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I couldn't resist!

British piss take of USA language:

Hilarious. :grin:

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I’m American, but that’s hilarious!

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Whatever happened to the verb ‘are’ ???
‘You dead’ for example
Sounds stupid :worried:

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Who does that? People mix up you’re and your a lot, but who misses the verb to be altogether?

A lot of people who do not have English as their first language. I notice they will miss using a, is, are, and other things like that. It’s just something that comes with learning a language.

Native speakers don’t have that excuse.

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What about elevator for lift, or line for queue? But I guess the worst one is when they mistake a toilet for a bathroom.

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Exactly! did you watch the video? :rofl:

It has to be so literal in American. “Eye glasses for glasses, horse back riding for horse riding etc.”

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Honestly that’s just how the vernacular be. As long as it conveys the point or ideas I see no problem with it.

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I always found it funny how Americans say garage. It sounds so posh, and I am the one who is supposed to be British.

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Yes, we americans sound dumb compared to english people, but we have no clue, and even in our made up english language we mostly all misspell everything. Their, there, they’re, your, you’re are always miss used lol. We do hella love slang tho lol.

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When word meaning is distorted it does harm the conversation so it is a problem.

English is my third-fourth language but I am still disgusted with some of the dumbifucation.

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It’s just a culture thing… not necessarily dumb. I’m American

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The thing is language is constantly evolving. Slang terms become commonplace and easily understood. The ways people say things also has bearing on the conversation.

Sometimes improper grammar is used to put emphasis or humour into things.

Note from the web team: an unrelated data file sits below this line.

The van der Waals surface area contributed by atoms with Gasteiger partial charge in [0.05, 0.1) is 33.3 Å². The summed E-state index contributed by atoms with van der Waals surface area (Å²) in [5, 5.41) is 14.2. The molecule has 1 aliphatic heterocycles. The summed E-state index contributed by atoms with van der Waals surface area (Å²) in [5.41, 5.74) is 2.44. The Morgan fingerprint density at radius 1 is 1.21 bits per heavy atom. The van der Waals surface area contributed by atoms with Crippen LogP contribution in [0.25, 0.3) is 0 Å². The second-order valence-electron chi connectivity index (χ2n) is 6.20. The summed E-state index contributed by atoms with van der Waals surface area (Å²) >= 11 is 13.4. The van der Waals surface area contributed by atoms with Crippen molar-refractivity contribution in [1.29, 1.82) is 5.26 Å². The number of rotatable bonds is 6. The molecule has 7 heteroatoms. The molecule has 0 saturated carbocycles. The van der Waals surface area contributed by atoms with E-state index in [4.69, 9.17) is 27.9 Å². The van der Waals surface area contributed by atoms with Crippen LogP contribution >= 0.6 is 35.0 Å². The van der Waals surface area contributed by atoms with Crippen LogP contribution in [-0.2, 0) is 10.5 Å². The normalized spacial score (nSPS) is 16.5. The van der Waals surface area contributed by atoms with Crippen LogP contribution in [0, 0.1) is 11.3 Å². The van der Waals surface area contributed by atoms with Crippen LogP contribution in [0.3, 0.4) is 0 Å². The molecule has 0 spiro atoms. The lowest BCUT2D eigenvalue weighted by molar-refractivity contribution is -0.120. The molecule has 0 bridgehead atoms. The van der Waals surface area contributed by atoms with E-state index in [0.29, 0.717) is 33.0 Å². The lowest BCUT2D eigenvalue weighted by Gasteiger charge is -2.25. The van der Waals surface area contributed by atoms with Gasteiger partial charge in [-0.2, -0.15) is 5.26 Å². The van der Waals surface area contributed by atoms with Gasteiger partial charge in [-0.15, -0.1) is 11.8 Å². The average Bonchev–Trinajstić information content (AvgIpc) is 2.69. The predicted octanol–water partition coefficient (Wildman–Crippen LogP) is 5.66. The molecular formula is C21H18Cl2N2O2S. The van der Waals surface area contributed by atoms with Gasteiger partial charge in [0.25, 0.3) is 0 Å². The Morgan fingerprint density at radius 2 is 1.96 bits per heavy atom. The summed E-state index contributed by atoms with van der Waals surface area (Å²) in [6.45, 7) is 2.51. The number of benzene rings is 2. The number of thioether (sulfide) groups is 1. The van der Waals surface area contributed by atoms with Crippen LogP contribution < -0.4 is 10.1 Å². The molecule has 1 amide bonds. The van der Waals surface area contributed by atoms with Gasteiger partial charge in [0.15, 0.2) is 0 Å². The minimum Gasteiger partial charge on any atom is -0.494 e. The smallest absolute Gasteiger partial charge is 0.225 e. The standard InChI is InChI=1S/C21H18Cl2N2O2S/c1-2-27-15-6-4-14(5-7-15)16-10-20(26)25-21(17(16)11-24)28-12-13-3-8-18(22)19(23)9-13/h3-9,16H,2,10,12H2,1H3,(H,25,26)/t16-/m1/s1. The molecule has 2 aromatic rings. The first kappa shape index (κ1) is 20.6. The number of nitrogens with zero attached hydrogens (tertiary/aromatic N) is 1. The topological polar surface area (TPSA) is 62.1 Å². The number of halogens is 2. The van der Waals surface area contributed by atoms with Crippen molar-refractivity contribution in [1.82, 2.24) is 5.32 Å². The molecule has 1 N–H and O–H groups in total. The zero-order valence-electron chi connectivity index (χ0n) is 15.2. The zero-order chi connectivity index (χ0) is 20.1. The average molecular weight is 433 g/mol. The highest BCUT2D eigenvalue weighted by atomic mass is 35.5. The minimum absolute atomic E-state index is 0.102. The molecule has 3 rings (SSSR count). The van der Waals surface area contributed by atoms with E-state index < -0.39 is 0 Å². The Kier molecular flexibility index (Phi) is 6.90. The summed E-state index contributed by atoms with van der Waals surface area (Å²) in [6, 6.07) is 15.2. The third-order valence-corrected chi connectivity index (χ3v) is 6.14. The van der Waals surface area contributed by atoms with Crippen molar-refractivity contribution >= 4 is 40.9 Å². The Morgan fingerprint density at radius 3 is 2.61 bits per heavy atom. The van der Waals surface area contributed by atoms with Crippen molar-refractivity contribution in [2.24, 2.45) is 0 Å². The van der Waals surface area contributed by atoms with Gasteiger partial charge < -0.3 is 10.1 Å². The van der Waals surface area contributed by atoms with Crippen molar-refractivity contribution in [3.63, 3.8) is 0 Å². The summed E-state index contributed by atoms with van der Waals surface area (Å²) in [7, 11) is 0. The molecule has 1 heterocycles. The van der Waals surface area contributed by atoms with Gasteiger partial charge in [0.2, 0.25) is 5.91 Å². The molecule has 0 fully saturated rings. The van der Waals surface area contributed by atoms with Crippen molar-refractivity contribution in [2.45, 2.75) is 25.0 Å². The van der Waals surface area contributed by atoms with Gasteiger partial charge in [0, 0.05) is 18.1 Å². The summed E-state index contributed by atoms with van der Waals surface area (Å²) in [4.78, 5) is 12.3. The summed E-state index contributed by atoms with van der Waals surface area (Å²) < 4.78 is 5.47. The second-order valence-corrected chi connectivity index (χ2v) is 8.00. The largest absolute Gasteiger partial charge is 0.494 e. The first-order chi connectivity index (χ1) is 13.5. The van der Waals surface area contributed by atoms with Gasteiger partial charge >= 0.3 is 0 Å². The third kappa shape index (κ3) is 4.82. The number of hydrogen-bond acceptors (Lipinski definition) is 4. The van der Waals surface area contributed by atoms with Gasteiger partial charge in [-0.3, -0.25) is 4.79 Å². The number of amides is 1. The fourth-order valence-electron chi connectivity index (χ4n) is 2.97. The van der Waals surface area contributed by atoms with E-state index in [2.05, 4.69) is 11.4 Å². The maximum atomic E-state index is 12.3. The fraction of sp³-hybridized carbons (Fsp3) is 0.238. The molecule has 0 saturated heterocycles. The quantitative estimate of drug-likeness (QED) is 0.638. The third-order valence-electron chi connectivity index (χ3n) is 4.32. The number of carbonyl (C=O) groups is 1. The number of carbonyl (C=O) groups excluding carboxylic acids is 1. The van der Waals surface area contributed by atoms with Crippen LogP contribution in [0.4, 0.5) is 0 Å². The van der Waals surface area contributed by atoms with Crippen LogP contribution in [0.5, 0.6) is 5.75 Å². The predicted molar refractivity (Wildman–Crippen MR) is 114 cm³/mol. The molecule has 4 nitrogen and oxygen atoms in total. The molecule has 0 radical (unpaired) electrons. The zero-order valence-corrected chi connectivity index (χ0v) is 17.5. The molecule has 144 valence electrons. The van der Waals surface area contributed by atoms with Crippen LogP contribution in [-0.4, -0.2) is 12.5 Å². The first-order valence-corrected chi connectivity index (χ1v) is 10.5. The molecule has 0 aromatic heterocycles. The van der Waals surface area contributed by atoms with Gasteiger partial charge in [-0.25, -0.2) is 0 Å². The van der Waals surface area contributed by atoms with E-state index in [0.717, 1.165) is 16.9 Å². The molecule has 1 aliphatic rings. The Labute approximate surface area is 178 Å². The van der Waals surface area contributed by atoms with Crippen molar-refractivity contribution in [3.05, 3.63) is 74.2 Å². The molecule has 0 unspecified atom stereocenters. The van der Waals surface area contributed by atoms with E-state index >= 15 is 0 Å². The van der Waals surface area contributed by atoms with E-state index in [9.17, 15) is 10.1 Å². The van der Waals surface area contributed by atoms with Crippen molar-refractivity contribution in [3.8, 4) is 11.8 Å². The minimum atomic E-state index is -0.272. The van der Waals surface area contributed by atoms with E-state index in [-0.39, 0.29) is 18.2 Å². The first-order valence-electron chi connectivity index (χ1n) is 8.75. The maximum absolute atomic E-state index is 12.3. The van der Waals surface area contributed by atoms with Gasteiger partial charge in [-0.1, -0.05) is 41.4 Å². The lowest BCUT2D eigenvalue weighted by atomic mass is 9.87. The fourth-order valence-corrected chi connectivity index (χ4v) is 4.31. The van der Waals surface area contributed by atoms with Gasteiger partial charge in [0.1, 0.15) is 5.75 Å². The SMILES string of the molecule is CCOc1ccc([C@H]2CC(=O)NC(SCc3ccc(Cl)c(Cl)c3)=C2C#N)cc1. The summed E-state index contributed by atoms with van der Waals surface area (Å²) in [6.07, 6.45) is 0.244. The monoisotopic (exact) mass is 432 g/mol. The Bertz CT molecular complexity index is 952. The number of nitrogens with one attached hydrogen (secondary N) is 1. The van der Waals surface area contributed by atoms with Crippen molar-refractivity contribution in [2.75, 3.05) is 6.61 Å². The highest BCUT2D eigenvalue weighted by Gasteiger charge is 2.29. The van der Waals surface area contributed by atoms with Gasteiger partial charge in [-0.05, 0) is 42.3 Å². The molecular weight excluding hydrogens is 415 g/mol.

For example saying “that’s how it be sometimes” has a significantly lighter tone to it than “that’s how it is sometimes”

The sentence with “is” I would use more to convey sympathy or even just that something is serious

The sentence with “be” I would use more for ■■■■-talking my friend in Mario Kart or something.

(Not the best examples but I’m tired)

Not to mention how regional dialects differ.
How people talk in England is completely different from how people talk where I’m from, and people where I’m from talk completely different than people in the south.

None of it is wrong or improper it’s just the way people talk.

Also about word meaning being distorted… idioms and slang do plenty of that, but it’s all done for a purpose of communicating things more clearly. Not all words are going to be used in a completely literal sense.

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For verbal communication with peers you may come up with anything.

When I need to read documents or instructions or research papers, I want them to be clear.

Often these documents are written by non-native speakers. And because they (we) don’t know any better, chatspeak and slang that is inappropriate seeps in.

So far I only had minor issues with that. To keep them minor and irrelevant, strict guidelines must be applied, rooted in formal language and not slang. Thankfully parties who do depend on clear records have their policies developed.

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